Enron… Worldcom… Something-gate… Hardly a day goes by without news of someone or some company in trouble because of ethical issues. For the good of the organization, and for the good of your own career, it’s important to avoid ethical issues — and conversely, to act ethically. Here are some things to consider in this regard. The first two items are directed at the leadership of an organization, while the rest pertain to everyone.
Note: This article does not constitute legal advice.
1: Have a code of conduct
Your staff will have an easier time handling ethical issues if they have guidelines to follow. Of course, no written code can cover every single situation. Nonetheless, establishing principles — and the consequences for failure to act ethically — will help your staff. When establishing a code of conduct, keep in mind the 80/20 rule. That is, focus on the possibly small number of issues that seem to occur the most often.
2: Model the behavior you wish to see
A fish rots from the head down. — Old saying
For better or for worse, your staff will watch how you act and will act the same way. If what you say is different from what you do, your staff will focus on the latter and ignore the former. If you want your staff to act ethically, do so yourself. If you have established a code of conduct, make sure you yourself live up to it.
3: Disclose any conflicts of interest
As an employee of an organization, your decisions or actions should advance the interests of that organization. At times, though, you might be in a position where your decision might affect your own interests as well. Suppose you are part of a group that is deciding on a supplier, and one candidate is a company owned by your brother. Now, that supplier might turn out to be the best qualified one. However, to avoid any appearance of impropriety, you probably should disclose the nature of your relationship to the company.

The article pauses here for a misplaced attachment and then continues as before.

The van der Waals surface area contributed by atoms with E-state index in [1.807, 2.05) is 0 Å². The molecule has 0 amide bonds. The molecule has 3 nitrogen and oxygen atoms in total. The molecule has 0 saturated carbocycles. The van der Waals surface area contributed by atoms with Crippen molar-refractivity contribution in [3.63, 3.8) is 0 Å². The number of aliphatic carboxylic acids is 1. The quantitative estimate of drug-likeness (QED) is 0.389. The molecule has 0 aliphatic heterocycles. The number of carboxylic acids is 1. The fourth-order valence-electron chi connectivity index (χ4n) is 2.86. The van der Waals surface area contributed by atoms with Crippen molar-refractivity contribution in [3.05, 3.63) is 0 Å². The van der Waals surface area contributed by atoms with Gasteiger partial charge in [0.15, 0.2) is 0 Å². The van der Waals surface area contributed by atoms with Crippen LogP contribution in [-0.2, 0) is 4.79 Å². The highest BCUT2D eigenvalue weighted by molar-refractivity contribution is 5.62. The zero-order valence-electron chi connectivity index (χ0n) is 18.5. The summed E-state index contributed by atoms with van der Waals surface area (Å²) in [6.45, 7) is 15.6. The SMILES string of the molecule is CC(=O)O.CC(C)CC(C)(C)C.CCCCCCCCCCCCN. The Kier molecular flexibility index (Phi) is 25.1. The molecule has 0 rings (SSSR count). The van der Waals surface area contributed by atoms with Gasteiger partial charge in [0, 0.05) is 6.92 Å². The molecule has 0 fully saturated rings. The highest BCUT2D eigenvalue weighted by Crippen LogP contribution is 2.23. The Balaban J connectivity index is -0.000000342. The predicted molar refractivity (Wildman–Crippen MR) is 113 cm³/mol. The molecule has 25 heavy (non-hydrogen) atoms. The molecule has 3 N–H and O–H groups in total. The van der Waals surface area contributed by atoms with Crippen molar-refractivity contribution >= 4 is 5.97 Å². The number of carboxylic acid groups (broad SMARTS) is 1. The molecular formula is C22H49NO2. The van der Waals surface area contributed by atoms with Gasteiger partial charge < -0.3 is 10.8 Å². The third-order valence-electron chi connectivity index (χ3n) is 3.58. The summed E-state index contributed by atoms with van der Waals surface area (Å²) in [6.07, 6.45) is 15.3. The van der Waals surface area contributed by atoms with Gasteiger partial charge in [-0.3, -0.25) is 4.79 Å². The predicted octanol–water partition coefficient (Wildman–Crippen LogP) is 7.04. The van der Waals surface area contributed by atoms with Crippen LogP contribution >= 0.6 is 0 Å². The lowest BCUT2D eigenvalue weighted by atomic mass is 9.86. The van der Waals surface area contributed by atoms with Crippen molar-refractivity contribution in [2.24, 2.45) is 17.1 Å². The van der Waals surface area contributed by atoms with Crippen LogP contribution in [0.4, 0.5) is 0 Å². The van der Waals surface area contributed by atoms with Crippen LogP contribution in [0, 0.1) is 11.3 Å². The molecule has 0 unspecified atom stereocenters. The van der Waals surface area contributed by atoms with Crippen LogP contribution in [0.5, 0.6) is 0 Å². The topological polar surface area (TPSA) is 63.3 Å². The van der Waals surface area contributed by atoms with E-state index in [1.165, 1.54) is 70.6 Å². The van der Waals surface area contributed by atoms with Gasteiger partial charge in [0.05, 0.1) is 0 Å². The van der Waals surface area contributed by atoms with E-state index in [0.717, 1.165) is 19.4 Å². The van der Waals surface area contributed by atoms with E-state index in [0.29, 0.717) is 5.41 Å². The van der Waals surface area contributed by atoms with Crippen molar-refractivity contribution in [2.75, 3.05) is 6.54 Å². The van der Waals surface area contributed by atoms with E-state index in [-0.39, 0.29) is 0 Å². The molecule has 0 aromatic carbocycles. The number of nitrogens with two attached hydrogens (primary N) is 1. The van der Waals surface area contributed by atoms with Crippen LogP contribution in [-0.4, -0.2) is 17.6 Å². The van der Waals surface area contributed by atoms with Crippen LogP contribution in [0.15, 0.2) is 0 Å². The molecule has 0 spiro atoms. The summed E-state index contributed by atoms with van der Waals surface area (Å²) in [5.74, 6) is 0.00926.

4: Recuse yourself
Another option, in the case of a conflict of interest, is to recuse yourself. You could consider abstaining from any decisions regarding that supplier, after explaining why. Be aware that the group, once it learns of the conflict, might still want you to be involved at least in discussions, if not the decision. Other times, the group might wish you to have no part at all, either discussion OR decision.
5: Get consent
Not all conflicts are show stoppers. Maybe your interest in that supplier really isn’t that big a deal. Whatever else the reason might be, you might be able to participate if, in addition to disclosing the conflict, you get the consent of other key people.
6: Find an alternate method
Suppose your boss or a co-worker is asking you to cut corners on a particular procedure. You believe that the requested action presents an ethical problem. You are reluctant to take this action, but at the same time you believe your career may be harmed if you refuse. In this case, try to think beyond the two choices of accede and refuse. Try to come up with a third alternative that meets the other person’s objective while still remaining ethical.